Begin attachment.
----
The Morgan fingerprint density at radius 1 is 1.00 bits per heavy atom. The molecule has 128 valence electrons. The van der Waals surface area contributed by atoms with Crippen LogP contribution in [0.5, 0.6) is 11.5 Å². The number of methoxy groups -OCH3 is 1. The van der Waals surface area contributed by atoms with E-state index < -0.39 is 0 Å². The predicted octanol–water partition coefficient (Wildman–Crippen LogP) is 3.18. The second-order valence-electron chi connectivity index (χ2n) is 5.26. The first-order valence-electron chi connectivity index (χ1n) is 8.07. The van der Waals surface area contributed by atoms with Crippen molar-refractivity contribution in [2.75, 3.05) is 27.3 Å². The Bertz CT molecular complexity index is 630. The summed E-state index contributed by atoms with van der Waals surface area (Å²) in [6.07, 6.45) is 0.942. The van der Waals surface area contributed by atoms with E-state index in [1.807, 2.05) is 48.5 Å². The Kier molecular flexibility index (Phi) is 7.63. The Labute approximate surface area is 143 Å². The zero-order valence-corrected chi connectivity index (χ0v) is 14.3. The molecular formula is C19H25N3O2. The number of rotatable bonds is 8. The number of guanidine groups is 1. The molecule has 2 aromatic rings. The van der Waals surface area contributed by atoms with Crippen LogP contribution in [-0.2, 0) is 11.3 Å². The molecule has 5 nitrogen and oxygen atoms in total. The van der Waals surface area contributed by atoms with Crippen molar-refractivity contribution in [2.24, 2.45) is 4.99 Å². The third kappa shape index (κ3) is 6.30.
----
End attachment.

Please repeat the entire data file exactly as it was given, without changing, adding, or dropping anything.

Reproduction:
The Morgan fingerprint density at radius 1 is 1.00 bits per heavy atom. The molecule has 128 valence electrons. The van der Waals surface area contributed by atoms with Crippen LogP contribution in [0.5, 0.6) is 11.5 Å². The number of methoxy groups -OCH3 is 1. The van der Waals surface area contributed by atoms with E-state index < -0.39 is 0 Å². The predicted octanol–water partition coefficient (Wildman–Crippen LogP) is 3.18. The second-order valence-electron chi connectivity index (χ2n) is 5.26. The first-order valence-electron chi connectivity index (χ1n) is 8.07. The van der Waals surface area contributed by atoms with Crippen molar-refractivity contribution in [2.75, 3.05) is 27.3 Å². The Bertz CT molecular complexity index is 630. The summed E-state index contributed by atoms with van der Waals surface area (Å²) in [6.07, 6.45) is 0.942. The van der Waals surface area contributed by atoms with E-state index in [1.807, 2.05) is 48.5 Å². The Kier molecular flexibility index (Phi) is 7.63. The Labute approximate surface area is 143 Å². The zero-order valence-corrected chi connectivity index (χ0v) is 14.3. The molecular formula is C19H25N3O2. The number of rotatable bonds is 8. The number of guanidine groups is 1. The molecule has 2 aromatic rings. The van der Waals surface area contributed by atoms with Crippen LogP contribution in [-0.2, 0) is 11.3 Å². The molecule has 5 nitrogen and oxygen atoms in total. The van der Waals surface area contributed by atoms with Crippen molar-refractivity contribution in [2.24, 2.45) is 4.99 Å². The third kappa shape index (κ3) is 6.30.